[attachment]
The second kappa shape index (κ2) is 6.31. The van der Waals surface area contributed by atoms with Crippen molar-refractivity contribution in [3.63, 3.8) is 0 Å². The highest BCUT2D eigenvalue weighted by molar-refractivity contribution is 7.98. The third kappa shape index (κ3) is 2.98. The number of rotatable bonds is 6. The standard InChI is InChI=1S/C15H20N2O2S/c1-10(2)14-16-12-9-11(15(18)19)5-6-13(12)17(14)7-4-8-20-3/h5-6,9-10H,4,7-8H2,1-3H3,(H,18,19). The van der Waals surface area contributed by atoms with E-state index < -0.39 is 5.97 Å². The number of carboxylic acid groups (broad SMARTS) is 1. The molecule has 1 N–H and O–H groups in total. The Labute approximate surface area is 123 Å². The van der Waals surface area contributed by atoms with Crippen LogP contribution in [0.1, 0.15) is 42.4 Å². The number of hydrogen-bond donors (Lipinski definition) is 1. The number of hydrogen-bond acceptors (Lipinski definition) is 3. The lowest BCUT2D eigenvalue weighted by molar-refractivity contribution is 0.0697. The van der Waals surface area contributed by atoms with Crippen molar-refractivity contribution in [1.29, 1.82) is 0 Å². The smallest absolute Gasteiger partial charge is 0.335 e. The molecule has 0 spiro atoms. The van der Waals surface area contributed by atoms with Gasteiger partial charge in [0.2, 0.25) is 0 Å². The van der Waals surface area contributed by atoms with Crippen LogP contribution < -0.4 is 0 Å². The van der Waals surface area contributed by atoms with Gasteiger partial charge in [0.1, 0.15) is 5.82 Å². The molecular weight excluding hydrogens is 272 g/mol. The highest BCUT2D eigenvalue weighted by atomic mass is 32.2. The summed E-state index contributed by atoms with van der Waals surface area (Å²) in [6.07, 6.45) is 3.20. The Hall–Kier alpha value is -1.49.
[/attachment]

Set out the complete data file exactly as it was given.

The second kappa shape index (κ2) is 6.31. The van der Waals surface area contributed by atoms with Crippen molar-refractivity contribution in [3.63, 3.8) is 0 Å². The highest BCUT2D eigenvalue weighted by molar-refractivity contribution is 7.98. The third kappa shape index (κ3) is 2.98. The number of rotatable bonds is 6. The standard InChI is InChI=1S/C15H20N2O2S/c1-10(2)14-16-12-9-11(15(18)19)5-6-13(12)17(14)7-4-8-20-3/h5-6,9-10H,4,7-8H2,1-3H3,(H,18,19). The van der Waals surface area contributed by atoms with E-state index < -0.39 is 5.97 Å². The number of carboxylic acid groups (broad SMARTS) is 1. The molecule has 1 N–H and O–H groups in total. The Labute approximate surface area is 123 Å². The van der Waals surface area contributed by atoms with Crippen LogP contribution in [0.1, 0.15) is 42.4 Å². The number of hydrogen-bond donors (Lipinski definition) is 1. The number of hydrogen-bond acceptors (Lipinski definition) is 3. The lowest BCUT2D eigenvalue weighted by molar-refractivity contribution is 0.0697. The van der Waals surface area contributed by atoms with Crippen molar-refractivity contribution in [1.29, 1.82) is 0 Å². The smallest absolute Gasteiger partial charge is 0.335 e. The molecule has 0 spiro atoms. The van der Waals surface area contributed by atoms with Gasteiger partial charge in [0.2, 0.25) is 0 Å². The van der Waals surface area contributed by atoms with Crippen LogP contribution < -0.4 is 0 Å². The van der Waals surface area contributed by atoms with Gasteiger partial charge in [0.1, 0.15) is 5.82 Å². The molecular weight excluding hydrogens is 272 g/mol. The highest BCUT2D eigenvalue weighted by atomic mass is 32.2. The summed E-state index contributed by atoms with van der Waals surface area (Å²) in [6.07, 6.45) is 3.20. The Hall–Kier alpha value is -1.49.